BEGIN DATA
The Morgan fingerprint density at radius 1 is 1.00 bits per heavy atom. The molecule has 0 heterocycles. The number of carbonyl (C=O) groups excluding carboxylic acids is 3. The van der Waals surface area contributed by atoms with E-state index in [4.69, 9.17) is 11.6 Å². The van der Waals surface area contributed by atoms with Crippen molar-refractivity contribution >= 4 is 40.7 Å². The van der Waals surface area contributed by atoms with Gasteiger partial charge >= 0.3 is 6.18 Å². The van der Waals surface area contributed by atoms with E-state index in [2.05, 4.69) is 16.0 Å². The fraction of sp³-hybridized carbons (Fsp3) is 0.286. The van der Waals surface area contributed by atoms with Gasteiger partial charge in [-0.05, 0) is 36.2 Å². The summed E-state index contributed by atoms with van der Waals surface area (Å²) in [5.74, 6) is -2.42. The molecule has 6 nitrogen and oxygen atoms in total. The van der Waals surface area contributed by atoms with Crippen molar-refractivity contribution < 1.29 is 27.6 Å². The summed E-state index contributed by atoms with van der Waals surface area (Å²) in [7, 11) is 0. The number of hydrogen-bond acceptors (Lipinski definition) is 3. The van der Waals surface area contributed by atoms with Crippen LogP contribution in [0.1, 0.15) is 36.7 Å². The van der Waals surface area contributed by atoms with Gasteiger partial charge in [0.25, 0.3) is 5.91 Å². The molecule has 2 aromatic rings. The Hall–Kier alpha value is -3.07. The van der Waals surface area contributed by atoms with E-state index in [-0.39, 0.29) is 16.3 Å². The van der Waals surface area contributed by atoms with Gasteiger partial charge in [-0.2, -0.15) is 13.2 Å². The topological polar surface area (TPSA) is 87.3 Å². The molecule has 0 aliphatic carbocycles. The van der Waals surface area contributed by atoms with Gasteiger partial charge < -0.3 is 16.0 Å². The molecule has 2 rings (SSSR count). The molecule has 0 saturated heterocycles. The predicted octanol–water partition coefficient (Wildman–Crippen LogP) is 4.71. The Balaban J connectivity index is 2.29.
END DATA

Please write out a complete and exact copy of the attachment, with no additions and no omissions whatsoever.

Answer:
The Morgan fingerprint density at radius 1 is 1.00 bits per heavy atom. The molecule has 0 heterocycles. The number of carbonyl (C=O) groups excluding carboxylic acids is 3. The van der Waals surface area contributed by atoms with E-state index in [4.69, 9.17) is 11.6 Å². The van der Waals surface area contributed by atoms with Crippen molar-refractivity contribution >= 4 is 40.7 Å². The van der Waals surface area contributed by atoms with Gasteiger partial charge >= 0.3 is 6.18 Å². The van der Waals surface area contributed by atoms with E-state index in [2.05, 4.69) is 16.0 Å². The fraction of sp³-hybridized carbons (Fsp3) is 0.286. The van der Waals surface area contributed by atoms with Gasteiger partial charge in [-0.05, 0) is 36.2 Å². The summed E-state index contributed by atoms with van der Waals surface area (Å²) in [5.74, 6) is -2.42. The molecule has 6 nitrogen and oxygen atoms in total. The van der Waals surface area contributed by atoms with Crippen molar-refractivity contribution < 1.29 is 27.6 Å². The summed E-state index contributed by atoms with van der Waals surface area (Å²) in [7, 11) is 0. The number of hydrogen-bond acceptors (Lipinski definition) is 3. The van der Waals surface area contributed by atoms with Crippen LogP contribution in [0.1, 0.15) is 36.7 Å². The van der Waals surface area contributed by atoms with Gasteiger partial charge in [0.25, 0.3) is 5.91 Å². The molecule has 2 aromatic rings. The Hall–Kier alpha value is -3.07. The van der Waals surface area contributed by atoms with E-state index in [-0.39, 0.29) is 16.3 Å². The van der Waals surface area contributed by atoms with Gasteiger partial charge in [-0.2, -0.15) is 13.2 Å². The topological polar surface area (TPSA) is 87.3 Å². The molecule has 0 aliphatic carbocycles. The van der Waals surface area contributed by atoms with Gasteiger partial charge < -0.3 is 16.0 Å². The molecule has 2 rings (SSSR count). The molecule has 0 saturated heterocycles. The predicted octanol–water partition coefficient (Wildman–Crippen LogP) is 4.71. The Balaban J connectivity index is 2.29.